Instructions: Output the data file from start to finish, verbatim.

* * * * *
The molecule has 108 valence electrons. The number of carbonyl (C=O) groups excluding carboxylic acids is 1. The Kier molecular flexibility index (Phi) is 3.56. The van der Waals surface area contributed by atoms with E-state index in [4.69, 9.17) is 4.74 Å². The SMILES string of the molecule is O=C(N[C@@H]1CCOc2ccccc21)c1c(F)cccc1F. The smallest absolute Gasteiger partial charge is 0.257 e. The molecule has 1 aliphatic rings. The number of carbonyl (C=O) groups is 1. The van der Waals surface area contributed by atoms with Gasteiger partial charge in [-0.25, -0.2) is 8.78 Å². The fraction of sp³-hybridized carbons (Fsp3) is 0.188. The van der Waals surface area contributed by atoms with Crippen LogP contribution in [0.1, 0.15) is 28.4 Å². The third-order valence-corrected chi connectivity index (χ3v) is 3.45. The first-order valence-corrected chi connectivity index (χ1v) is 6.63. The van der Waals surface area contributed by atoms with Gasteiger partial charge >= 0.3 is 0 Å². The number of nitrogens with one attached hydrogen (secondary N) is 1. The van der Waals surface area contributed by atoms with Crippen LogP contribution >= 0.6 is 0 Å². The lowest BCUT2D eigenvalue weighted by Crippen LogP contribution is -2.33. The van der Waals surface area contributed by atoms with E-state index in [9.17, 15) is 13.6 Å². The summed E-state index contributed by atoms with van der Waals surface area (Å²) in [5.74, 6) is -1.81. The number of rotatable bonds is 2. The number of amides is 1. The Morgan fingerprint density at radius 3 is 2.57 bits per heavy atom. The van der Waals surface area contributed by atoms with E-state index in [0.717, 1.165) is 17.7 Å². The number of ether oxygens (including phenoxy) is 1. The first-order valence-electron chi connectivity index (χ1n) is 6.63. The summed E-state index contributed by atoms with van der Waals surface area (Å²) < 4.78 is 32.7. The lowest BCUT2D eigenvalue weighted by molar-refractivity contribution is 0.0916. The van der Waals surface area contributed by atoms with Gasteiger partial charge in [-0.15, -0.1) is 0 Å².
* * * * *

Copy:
The molecule has 108 valence electrons. The number of carbonyl (C=O) groups excluding carboxylic acids is 1. The Kier molecular flexibility index (Phi) is 3.56. The van der Waals surface area contributed by atoms with E-state index in [4.69, 9.17) is 4.74 Å². The SMILES string of the molecule is O=C(N[C@@H]1CCOc2ccccc21)c1c(F)cccc1F. The smallest absolute Gasteiger partial charge is 0.257 e. The molecule has 1 aliphatic rings. The number of carbonyl (C=O) groups is 1. The van der Waals surface area contributed by atoms with Gasteiger partial charge in [-0.25, -0.2) is 8.78 Å². The fraction of sp³-hybridized carbons (Fsp3) is 0.188. The van der Waals surface area contributed by atoms with Crippen LogP contribution in [0.1, 0.15) is 28.4 Å². The third-order valence-corrected chi connectivity index (χ3v) is 3.45. The first-order valence-corrected chi connectivity index (χ1v) is 6.63. The van der Waals surface area contributed by atoms with Gasteiger partial charge >= 0.3 is 0 Å². The number of nitrogens with one attached hydrogen (secondary N) is 1. The van der Waals surface area contributed by atoms with Crippen LogP contribution >= 0.6 is 0 Å². The lowest BCUT2D eigenvalue weighted by Crippen LogP contribution is -2.33. The van der Waals surface area contributed by atoms with E-state index in [9.17, 15) is 13.6 Å². The summed E-state index contributed by atoms with van der Waals surface area (Å²) in [5.74, 6) is -1.81. The number of rotatable bonds is 2. The number of amides is 1. The Morgan fingerprint density at radius 3 is 2.57 bits per heavy atom. The van der Waals surface area contributed by atoms with E-state index in [0.717, 1.165) is 17.7 Å². The number of ether oxygens (including phenoxy) is 1. The first-order valence-electron chi connectivity index (χ1n) is 6.63. The summed E-state index contributed by atoms with van der Waals surface area (Å²) < 4.78 is 32.7. The lowest BCUT2D eigenvalue weighted by molar-refractivity contribution is 0.0916. The van der Waals surface area contributed by atoms with Gasteiger partial charge in [-0.15, -0.1) is 0 Å².